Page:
Geopolitical risks are difficult to gauge and never really priced in. The major stress test in this situation is examining what happens as sanctions ratchet up. This involves looking for the weak links and trying to assess what the counterparty risk exposure would need to be to create a systemic event. Otherwise, the risk remains regional and largely idiosyncratic.


The energy shock is important. By monitoring futures markets in oil and other commodities, investors can detect signs of potential stress in the market and indications of geopolitical issues that are becoming more systemic than regionalized.


Investors should continue to expect rate hikes going forward until there is a clear indication that global growth will decline sufficiently to remove inflation as an issue. In the absence of this clarity, central banks will continue to hike, especially those such as the Fed that are behind the curve.


The bigger challenge is what is priced into the credit markets given that credit is an illiquid over-the-counter asset class. The levels on a screen are not necessarily accurate. Until you see transactions taking place, it is very unclear what the index level is. Liquidity is a key question in the current market context and leads us to adopt a cautious stance. We are more likely to add to credit markets through the new issue pipeline because there is pricing transparency and a new issue premium.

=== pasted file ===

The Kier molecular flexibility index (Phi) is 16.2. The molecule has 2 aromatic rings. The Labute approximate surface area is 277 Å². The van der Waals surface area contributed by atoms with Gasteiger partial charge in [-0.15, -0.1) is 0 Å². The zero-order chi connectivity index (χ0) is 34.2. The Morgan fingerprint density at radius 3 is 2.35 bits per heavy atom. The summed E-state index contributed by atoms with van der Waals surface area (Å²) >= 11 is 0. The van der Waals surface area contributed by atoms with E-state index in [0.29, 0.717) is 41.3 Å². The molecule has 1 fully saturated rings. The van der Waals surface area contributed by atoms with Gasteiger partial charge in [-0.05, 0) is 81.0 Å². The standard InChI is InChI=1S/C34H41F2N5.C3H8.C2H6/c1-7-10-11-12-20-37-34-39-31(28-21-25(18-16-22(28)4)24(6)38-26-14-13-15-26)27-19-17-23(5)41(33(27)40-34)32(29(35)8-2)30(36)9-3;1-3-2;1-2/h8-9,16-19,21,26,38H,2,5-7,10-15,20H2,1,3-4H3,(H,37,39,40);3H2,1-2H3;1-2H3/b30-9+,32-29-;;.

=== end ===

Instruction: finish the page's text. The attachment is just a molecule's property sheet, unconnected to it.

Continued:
Market volatility is to be expected amid geopolitical tensions and war. While it can be tumultuous, the dislocations that occur during these periods create opportunities for active fixed income investors, particularly those with a longer investment time horizon.



1 William Shakespeare, Hamlet, Act IV, Scene V.

2 A mortgage passthrough is a security created when one or more mortgage holders form a collection (pool) of mortgages and sells shares or participation certificates in the pool. The cash flow from the collateral pool is “passed through” to the security holder as monthly payments of principal, interest and prepayments.

Leave a Reply

Your email address will not be published. Required fields are marked *